unveils his much-anticipated infrastructure plan in Pittsburgh on Wednesday, the advertised price tag of the proposals will be roughly $2 trillion. But that doesn’t include significant other costs, notably higher long-term interest rates, which could trigger a stock market correction.
Indeed, the Biden administration’s ambitious fiscal plans have turned a longtime bond bull to the bear side. Komal Sri-Kumar, who heads an eponymously named Los Angeles-based macroeconomic policy advisory firm, dates his about-face to Jan. 5, when the Georgia senatorial runoff elections gave Democrats an effective majority in the upper chamber.
“I like having gridlock in policymaking. It’s a good discipline device,” he said in a telephone interview with Barron’s. But when Democrats gained control of the White House as well as Congress, it caused him to change his forecast of lower yields that he’s held for four years. And in that time, the 10-year Treasury yield has nearly doubled from under 1% at the end of 2020.
Sri-Kumar initially looked for the benchmark yield to climb to 1.50%. When it reached that initial target, he looked for a further rise to 1.75%. Having hit 1.77% Tuesday, he said the next stop is apt to be 2%.
Several factors in the Biden plan bode poorly for bonds, whose prices fall when yields rise. First is the sheer size of fiscal initiatives. Even before the recently enacted $1.9 trillion fiscal relief package and the president’s anticipated $3 trillion infrastructure plan, Sri-Kumar noted the International Monetary Fund’s forecast for total U.S. government debt would reach 133% of U.S. gross domestic product at the end of 2021.
The ambitious spending plans are unlikely to be paid for by higher taxes, Sri-Kumar added, given Congressional Republicans’ likely refusal to go along with tax increases. Biden is expected to include an array of revenue raisers, including boosts in the corporate tax rate, to 28% from 21%, and the top rate on individuals, to 39.6% from 37%, as well as taxing capital gains at death. Those proposals could raise $1 trillion over 10 years, according to a Tax Policy Center analysis during Biden’s presidential campaign, The Wall Street Journal reported. But their prospects for passage are far from sure.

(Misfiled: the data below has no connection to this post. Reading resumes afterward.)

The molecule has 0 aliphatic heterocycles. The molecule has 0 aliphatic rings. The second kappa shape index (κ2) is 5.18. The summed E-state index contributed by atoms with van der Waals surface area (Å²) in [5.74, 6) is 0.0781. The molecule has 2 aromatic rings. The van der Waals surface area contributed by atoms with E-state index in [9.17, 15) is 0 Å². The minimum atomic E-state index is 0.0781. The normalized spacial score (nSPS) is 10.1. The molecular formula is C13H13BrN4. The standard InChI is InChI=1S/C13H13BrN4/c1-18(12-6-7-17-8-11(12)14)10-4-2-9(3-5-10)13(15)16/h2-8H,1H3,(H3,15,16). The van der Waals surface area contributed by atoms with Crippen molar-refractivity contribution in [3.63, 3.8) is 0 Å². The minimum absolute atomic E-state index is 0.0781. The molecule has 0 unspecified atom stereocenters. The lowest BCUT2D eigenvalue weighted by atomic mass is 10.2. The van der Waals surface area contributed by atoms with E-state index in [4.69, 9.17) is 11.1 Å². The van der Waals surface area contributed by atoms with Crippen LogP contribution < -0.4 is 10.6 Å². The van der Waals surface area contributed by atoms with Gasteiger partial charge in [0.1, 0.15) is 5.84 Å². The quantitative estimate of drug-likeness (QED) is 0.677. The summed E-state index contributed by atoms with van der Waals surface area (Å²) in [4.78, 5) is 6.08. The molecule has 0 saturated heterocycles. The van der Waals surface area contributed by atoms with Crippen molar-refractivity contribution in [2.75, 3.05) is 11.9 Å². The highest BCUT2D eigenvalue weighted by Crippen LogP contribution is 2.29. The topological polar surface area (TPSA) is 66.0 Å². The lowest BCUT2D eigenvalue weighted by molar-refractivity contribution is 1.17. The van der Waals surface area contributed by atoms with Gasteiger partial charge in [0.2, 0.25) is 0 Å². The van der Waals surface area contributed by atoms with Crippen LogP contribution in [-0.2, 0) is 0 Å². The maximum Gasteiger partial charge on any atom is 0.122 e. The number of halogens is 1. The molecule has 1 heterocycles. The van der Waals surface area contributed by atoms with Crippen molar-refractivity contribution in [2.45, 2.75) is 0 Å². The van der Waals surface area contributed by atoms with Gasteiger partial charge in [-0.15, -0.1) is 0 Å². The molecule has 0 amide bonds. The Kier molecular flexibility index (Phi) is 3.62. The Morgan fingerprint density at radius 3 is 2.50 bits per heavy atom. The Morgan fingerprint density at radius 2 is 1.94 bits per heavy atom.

Beyond the size, the composition of Biden’s plans also point to higher rates, Sri-Kumar continued. Unlike the 2017 Trump tax cuts, which benefited primarily corporations and upper-income households, Biden’s plans are aimed at lower- and middle-income individuals who have a far higher propensity to spend the extra dollars provided them.
That leaves it to the bond market to cover the fiscal gap. Whether the borrowing demands push the benchmark yield beyond 2% toward 3% will depend on how the Federal Reserve reacts. Sri-Kumar expects the Fed to exert “yield curve control,” similar to the central bank’s efforts between 1942 and 1951 to hold down the federal government’s borrowing costs during World War II and in the immediate post-war years.
Other bond pros, notably Mark Grant, chief global strategist at B. Riley FBR, have gone on the record predicting the Fed would work with the Treasury by capping bond yields. But Christopher Waller, the newest member of the Fed’s Board of Governors, adamantly asserted that won’t happen. “Deficit financing and debt servicing issues play no role in our policy decisions and never will,” he said in a speech to the Peterson Institute for International Economics on Tuesday.
Cynics might observe that a government official’s denial of a policy is the inevitable precursor to its adoption. In any case, Sri-Kumar said the Fed’s attempts to put an artificial cap on bond yields would inevitably fail, leading to a burst higher when the ceiling is eliminated. That was the experience when the Fed stopped pegging Treasury bond yields in 1951.
The implications of 10-year Treasuries hitting 2% or higher would be negative for stocks, Sri-Kumar added. Higher bond yields, with an extra spread on investment-grade corporate bonds, would provide competition for equities. A correction, conventionally defined as a 10% pullback, is the likely result.
The argument for substantial expansion in government investment in infrastructure has been strong for years, as I wrote in a Barron’s cover story back in late 2016. But worthwhile investments come with a price tag. Among them is likely to be higher bond yields.
Write to Randall W. Forsyth at firstname.lastname@example.org